How to improve mobile signal strength?

(If you're primarily concerned with the quality of your phone calls rather than data or signal in general, take a look at my article on How to make your phone calls sound better?.)


Toggle airplane mode or restart your phone

Phones get confused sometimes. Don't we all do it? Your phone is not constantly searching for the best signal. It would kill your battery. Sometimes, especially if you're moving, it can cling to an old idea of ​​network availability.

The quickest way to fix this is to turn airplane mode on, wait about 10 seconds, and then turn it back off. So your phone checks again which networks are available. Airplane mode is usually found in your iPhone's Control Center and Android's Quick Settings panel, which you access by swiping down from the top of your screen.

In some cases, you will even have to restart your phone. This is necessary when crossing international borders, or sometimes when entering or exiting operator roaming areas.


You don't hold it right

Remember "antennagate?" The iPhone 4 was mocked for having antenna strips that were easily blocked by your hand. Well, it still happens sometimes. You may accidentally block your phone's antenna while in use, or the one that's closest or best oriented to the cell tower.

The best way to test this is to hold your phone with two fingers, blocking the case as little as possible. Phone cases, by the way, are designed not to block cellular signal, but removing the case from your phone can't hurt.


Get a new SIM card (or clean yours)

If you have been loyal to your operator for a long time, your SIM card may not contain the necessary data to connect to the latest network systems. Its contacts may even become dirty or wear out, causing intermittent failures. You can start by removing your SIM card and cleaning its metal surface with a disinfectant wipe or cotton swab and some rubbing alcohol.

You can also ask your carrier's customer service representatives for a new, latest model SIM card. Use the operator's website online chat, do not go to a store. Say you have network problems and want to try a new SIM card. They should send you one for free.

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Change your G

3G, 4G, and 5G all have different properties and sometimes come from different towers. I've seen cases where a network instructs a phone to try to pick up a weaker, more distant signal in order to get a "5" in the status bar. It's not just about marketing; the newer the network your phone is on, the more efficiently it uses carrier resources, so it is beneficial for carriers to have as many devices as possible on the newer networks.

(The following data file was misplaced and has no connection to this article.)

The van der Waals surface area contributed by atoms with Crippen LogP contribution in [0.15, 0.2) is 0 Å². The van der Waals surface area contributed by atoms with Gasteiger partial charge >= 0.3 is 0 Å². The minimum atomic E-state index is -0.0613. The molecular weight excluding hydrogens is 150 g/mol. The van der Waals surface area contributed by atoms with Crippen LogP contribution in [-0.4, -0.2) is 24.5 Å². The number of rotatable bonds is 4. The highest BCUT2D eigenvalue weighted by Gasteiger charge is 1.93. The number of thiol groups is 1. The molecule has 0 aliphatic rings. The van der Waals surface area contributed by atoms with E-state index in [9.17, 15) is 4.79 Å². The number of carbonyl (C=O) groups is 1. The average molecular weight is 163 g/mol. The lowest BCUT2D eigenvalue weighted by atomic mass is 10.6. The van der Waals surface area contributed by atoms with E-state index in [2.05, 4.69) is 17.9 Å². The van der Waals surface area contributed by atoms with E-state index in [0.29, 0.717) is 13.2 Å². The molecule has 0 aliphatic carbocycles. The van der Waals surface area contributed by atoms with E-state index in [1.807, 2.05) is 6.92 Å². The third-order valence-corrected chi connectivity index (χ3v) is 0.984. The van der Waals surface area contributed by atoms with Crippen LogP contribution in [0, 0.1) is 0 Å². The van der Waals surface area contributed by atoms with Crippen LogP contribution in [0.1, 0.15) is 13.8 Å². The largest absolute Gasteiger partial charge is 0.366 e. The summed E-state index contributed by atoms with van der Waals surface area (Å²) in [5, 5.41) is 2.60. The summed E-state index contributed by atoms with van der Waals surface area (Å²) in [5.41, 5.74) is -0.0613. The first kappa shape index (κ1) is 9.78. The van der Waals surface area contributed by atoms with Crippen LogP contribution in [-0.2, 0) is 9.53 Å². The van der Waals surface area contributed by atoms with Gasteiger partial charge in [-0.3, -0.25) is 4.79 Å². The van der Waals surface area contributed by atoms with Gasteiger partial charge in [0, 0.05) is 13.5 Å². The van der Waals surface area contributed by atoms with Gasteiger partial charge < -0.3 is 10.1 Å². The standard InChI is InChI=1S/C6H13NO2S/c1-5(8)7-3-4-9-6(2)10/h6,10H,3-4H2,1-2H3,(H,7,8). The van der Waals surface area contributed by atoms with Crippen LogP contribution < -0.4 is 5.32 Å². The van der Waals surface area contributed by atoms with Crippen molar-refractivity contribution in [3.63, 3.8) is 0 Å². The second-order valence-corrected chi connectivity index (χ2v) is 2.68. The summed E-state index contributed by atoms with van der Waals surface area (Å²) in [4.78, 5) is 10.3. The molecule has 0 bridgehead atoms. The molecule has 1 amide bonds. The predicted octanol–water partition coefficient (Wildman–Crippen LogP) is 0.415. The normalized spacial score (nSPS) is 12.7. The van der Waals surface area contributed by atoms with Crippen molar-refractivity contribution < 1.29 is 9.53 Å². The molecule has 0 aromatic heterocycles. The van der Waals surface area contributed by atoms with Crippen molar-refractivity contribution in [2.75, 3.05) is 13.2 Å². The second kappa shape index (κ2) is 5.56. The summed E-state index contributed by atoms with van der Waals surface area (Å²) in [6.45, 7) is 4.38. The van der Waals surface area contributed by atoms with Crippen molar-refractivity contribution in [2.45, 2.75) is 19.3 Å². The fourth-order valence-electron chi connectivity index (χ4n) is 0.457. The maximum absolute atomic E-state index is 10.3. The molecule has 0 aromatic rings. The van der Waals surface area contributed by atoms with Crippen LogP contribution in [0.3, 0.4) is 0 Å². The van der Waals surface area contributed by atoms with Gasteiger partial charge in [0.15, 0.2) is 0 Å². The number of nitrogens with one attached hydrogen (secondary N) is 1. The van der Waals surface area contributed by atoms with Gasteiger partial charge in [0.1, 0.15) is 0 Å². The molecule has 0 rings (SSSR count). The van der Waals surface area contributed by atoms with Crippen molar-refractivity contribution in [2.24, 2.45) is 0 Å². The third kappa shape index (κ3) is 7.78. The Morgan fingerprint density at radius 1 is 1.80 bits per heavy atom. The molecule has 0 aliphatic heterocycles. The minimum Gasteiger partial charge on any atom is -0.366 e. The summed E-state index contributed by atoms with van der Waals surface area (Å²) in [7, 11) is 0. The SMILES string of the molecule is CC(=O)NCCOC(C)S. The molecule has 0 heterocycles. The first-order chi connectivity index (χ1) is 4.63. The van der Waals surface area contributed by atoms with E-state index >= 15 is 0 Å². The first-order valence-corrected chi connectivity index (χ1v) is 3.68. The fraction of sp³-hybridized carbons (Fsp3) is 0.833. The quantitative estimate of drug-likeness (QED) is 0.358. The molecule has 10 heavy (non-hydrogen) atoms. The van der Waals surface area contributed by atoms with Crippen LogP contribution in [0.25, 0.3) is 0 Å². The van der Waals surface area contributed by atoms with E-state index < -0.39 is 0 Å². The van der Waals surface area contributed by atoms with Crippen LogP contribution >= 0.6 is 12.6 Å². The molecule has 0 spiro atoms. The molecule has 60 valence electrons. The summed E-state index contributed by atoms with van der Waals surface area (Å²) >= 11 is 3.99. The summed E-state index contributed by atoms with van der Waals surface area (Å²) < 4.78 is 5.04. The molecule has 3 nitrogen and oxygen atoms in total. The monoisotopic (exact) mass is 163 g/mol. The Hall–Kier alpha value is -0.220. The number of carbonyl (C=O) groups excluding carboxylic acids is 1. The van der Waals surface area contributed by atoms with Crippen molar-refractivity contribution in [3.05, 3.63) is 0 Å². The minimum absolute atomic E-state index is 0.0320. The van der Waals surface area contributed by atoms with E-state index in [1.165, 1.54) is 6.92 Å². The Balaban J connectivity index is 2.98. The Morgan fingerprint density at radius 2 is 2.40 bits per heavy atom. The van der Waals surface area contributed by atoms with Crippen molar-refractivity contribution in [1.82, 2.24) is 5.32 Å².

Unfortunately, this sometimes means individual devices are stuck with very weak connections. It's worth switching between the different network modes available in case your carrier's logic favors newer systems over more usable ones. This is especially recommended for Verizon customers.

On iPhone, go to Settings > Cellular > Cellular Data Options > Voice & Data and you should at least be able to choose between 5G and LTE (4G). Depending on your network, you may also be able to downgrade to 3G.

Samsung phones can download a third party app called Samsung Band Selection which can help you here. Tap Launch Band Selection, and you'll get a bunch of options. Automatic usually includes 5G, while LTE All takes you back to 4G. WCDMA ALL takes you back to 3G.

On many Android phones you can go to Settings and find an area which is usually called Connections or Wi-Fi & Internet. Choose Mobile network or SIM & Network, or something similar. There should be a "network mode" option that lets you choose between 5G (or "global"), 4G, 3G, or even 2G.

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Use Wi-Fi

Google Nest Wi-Fi

Are you using Wi-Fi to the maximum of what your phone can do? The best network for your phone may be your home network. This also applies to calls; nearly all current phones support Wi-Fi Calling, which you can usually turn on in your phone's cellular or calling settings. Improving your home's Wi-Fi with a mesh system may be easier than trying to get a cell signal where you live.

Our roundup of the best Wi-Fi mesh networking systems can help you decide. We can even help you set up your new Wi-Fi system.

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Check your bands (and get a new phone)

Operators add new frequencies to their networks every few years. If your phone is very old, it may not connect to newer ones, even 4G. This problem arises especially at T-Mobile, which has used frequencies purchased more recently to extend its coverage.

Here's how to cut the strips you need at your location. Go to CellMapper.netChoose your carrier and location, then find the nearest towers. By clicking on it, you will get the frequency bands you are on. Then you can go to FrequencyCheck.com and see which bands work on your phone model. If these numbers don't match, your phone can't hear what the tower is broadcasting. new phone.


Buy a Booster

SureCall Flare 3.0

This is the most expensive solution, but also the most effective. Network signal boosters collect weak signals using large antennas and then rebroadcast them around your home or car. They start at around $200 for a single-device portable unit, and can reach $1,200 or more for whole-home systems. However, they make a huge difference, often turning a simple wonky signal bar into a fast and powerful connection.

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